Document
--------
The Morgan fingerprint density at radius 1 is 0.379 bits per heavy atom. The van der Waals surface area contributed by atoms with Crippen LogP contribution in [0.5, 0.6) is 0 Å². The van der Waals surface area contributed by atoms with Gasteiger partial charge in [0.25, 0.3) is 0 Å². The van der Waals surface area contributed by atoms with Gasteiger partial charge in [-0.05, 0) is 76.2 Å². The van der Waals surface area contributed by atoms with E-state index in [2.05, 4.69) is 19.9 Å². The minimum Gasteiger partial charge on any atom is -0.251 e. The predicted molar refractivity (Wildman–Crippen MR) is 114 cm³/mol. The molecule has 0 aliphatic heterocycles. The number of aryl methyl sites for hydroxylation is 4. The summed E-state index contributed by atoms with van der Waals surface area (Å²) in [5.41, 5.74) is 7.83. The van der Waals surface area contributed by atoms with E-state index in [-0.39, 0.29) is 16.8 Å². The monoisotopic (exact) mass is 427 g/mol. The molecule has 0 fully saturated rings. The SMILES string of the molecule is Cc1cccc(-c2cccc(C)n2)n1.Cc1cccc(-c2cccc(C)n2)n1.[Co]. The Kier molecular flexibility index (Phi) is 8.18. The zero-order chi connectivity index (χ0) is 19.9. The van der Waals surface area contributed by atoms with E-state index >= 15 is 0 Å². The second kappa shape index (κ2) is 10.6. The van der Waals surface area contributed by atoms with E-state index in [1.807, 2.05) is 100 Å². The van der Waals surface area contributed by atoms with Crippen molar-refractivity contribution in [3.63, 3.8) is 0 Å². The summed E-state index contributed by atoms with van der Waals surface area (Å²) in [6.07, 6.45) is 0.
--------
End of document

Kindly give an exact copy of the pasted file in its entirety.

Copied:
The Morgan fingerprint density at radius 1 is 0.379 bits per heavy atom. The van der Waals surface area contributed by atoms with Crippen LogP contribution in [0.5, 0.6) is 0 Å². The van der Waals surface area contributed by atoms with Gasteiger partial charge in [0.25, 0.3) is 0 Å². The van der Waals surface area contributed by atoms with Gasteiger partial charge in [-0.05, 0) is 76.2 Å². The van der Waals surface area contributed by atoms with E-state index in [2.05, 4.69) is 19.9 Å². The minimum Gasteiger partial charge on any atom is -0.251 e. The predicted molar refractivity (Wildman–Crippen MR) is 114 cm³/mol. The molecule has 0 aliphatic heterocycles. The number of aryl methyl sites for hydroxylation is 4. The summed E-state index contributed by atoms with van der Waals surface area (Å²) in [5.41, 5.74) is 7.83. The van der Waals surface area contributed by atoms with E-state index in [-0.39, 0.29) is 16.8 Å². The monoisotopic (exact) mass is 427 g/mol. The molecule has 0 fully saturated rings. The SMILES string of the molecule is Cc1cccc(-c2cccc(C)n2)n1.Cc1cccc(-c2cccc(C)n2)n1.[Co]. The Kier molecular flexibility index (Phi) is 8.18. The zero-order chi connectivity index (χ0) is 19.9. The van der Waals surface area contributed by atoms with E-state index >= 15 is 0 Å². The second kappa shape index (κ2) is 10.6. The van der Waals surface area contributed by atoms with E-state index in [1.807, 2.05) is 100 Å². The van der Waals surface area contributed by atoms with Crippen molar-refractivity contribution in [3.63, 3.8) is 0 Å². The summed E-state index contributed by atoms with van der Waals surface area (Å²) in [6.07, 6.45) is 0.